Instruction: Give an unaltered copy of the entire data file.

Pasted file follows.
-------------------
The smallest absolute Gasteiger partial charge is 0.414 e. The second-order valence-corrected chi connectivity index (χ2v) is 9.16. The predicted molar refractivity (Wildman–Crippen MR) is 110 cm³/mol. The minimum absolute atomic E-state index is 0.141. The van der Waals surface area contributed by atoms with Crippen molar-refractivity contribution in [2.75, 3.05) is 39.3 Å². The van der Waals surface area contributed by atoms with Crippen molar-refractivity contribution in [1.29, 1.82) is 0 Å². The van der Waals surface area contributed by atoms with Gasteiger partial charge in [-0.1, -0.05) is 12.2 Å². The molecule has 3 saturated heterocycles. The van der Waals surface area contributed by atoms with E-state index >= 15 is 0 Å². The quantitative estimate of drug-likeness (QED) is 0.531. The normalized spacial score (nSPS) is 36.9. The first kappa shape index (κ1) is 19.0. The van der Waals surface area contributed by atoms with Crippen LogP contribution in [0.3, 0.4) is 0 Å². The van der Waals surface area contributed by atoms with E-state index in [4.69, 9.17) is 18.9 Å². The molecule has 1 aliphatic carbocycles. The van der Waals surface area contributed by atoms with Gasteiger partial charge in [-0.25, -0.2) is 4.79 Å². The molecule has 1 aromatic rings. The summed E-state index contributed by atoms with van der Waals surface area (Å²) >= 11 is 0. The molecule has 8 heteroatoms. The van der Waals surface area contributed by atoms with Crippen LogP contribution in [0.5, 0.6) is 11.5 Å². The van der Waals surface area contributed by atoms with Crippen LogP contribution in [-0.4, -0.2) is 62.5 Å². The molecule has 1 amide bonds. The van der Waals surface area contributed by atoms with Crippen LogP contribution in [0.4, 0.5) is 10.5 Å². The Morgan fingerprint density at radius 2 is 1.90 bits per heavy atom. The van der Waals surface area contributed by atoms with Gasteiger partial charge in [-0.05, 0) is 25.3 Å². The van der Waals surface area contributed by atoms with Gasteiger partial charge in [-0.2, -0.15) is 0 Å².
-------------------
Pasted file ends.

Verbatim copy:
The smallest absolute Gasteiger partial charge is 0.414 e. The second-order valence-corrected chi connectivity index (χ2v) is 9.16. The predicted molar refractivity (Wildman–Crippen MR) is 110 cm³/mol. The minimum absolute atomic E-state index is 0.141. The van der Waals surface area contributed by atoms with Crippen molar-refractivity contribution in [2.75, 3.05) is 39.3 Å². The van der Waals surface area contributed by atoms with Crippen molar-refractivity contribution in [1.29, 1.82) is 0 Å². The van der Waals surface area contributed by atoms with Gasteiger partial charge in [-0.1, -0.05) is 12.2 Å². The molecule has 3 saturated heterocycles. The van der Waals surface area contributed by atoms with E-state index >= 15 is 0 Å². The quantitative estimate of drug-likeness (QED) is 0.531. The normalized spacial score (nSPS) is 36.9. The first kappa shape index (κ1) is 19.0. The van der Waals surface area contributed by atoms with Crippen LogP contribution in [0.3, 0.4) is 0 Å². The van der Waals surface area contributed by atoms with E-state index in [4.69, 9.17) is 18.9 Å². The molecule has 1 aliphatic carbocycles. The van der Waals surface area contributed by atoms with Gasteiger partial charge in [-0.25, -0.2) is 4.79 Å². The molecule has 1 aromatic rings. The summed E-state index contributed by atoms with van der Waals surface area (Å²) >= 11 is 0. The molecule has 8 heteroatoms. The van der Waals surface area contributed by atoms with Crippen LogP contribution in [0.5, 0.6) is 11.5 Å². The van der Waals surface area contributed by atoms with Crippen LogP contribution in [-0.4, -0.2) is 62.5 Å². The molecule has 1 amide bonds. The van der Waals surface area contributed by atoms with Crippen LogP contribution in [0.4, 0.5) is 10.5 Å². The Morgan fingerprint density at radius 2 is 1.90 bits per heavy atom. The van der Waals surface area contributed by atoms with Gasteiger partial charge in [-0.05, 0) is 25.3 Å². The van der Waals surface area contributed by atoms with Gasteiger partial charge in [-0.2, -0.15) is 0 Å².